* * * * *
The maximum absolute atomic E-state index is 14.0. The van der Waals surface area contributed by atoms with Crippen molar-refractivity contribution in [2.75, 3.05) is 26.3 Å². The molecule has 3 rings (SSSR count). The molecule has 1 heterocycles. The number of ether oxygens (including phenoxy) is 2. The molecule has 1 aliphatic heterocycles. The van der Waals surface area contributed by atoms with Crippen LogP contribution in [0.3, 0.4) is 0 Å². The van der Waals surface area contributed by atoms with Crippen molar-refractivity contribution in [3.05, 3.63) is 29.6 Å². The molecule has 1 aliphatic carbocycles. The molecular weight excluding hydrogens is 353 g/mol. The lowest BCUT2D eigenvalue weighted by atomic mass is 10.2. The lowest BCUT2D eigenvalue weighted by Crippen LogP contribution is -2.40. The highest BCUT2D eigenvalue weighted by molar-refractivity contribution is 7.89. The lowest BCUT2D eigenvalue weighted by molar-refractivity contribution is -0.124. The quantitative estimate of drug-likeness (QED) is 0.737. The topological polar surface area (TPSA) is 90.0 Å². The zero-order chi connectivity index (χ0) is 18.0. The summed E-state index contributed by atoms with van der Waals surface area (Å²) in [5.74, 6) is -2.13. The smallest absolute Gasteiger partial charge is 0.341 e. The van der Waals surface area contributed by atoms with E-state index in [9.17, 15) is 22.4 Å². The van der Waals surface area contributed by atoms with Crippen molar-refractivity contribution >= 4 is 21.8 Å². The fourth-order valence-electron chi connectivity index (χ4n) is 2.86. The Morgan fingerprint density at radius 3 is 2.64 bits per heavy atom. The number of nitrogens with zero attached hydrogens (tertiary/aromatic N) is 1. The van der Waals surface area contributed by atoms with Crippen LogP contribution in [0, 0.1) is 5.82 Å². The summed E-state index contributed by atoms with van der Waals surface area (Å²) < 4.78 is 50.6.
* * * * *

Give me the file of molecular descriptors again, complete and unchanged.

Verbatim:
The maximum absolute atomic E-state index is 14.0. The van der Waals surface area contributed by atoms with Crippen molar-refractivity contribution in [2.75, 3.05) is 26.3 Å². The molecule has 3 rings (SSSR count). The molecule has 1 heterocycles. The number of ether oxygens (including phenoxy) is 2. The molecule has 1 aliphatic heterocycles. The van der Waals surface area contributed by atoms with Crippen LogP contribution in [0.3, 0.4) is 0 Å². The van der Waals surface area contributed by atoms with Crippen molar-refractivity contribution in [3.05, 3.63) is 29.6 Å². The molecule has 1 aliphatic carbocycles. The molecular weight excluding hydrogens is 353 g/mol. The lowest BCUT2D eigenvalue weighted by atomic mass is 10.2. The lowest BCUT2D eigenvalue weighted by Crippen LogP contribution is -2.40. The highest BCUT2D eigenvalue weighted by molar-refractivity contribution is 7.89. The lowest BCUT2D eigenvalue weighted by molar-refractivity contribution is -0.124. The quantitative estimate of drug-likeness (QED) is 0.737. The topological polar surface area (TPSA) is 90.0 Å². The zero-order chi connectivity index (χ0) is 18.0. The summed E-state index contributed by atoms with van der Waals surface area (Å²) in [5.74, 6) is -2.13. The smallest absolute Gasteiger partial charge is 0.341 e. The van der Waals surface area contributed by atoms with E-state index in [9.17, 15) is 22.4 Å². The van der Waals surface area contributed by atoms with Crippen molar-refractivity contribution >= 4 is 21.8 Å². The fourth-order valence-electron chi connectivity index (χ4n) is 2.86. The Morgan fingerprint density at radius 3 is 2.64 bits per heavy atom. The number of nitrogens with zero attached hydrogens (tertiary/aromatic N) is 1. The van der Waals surface area contributed by atoms with Crippen LogP contribution in [0, 0.1) is 5.82 Å². The summed E-state index contributed by atoms with van der Waals surface area (Å²) < 4.78 is 50.6.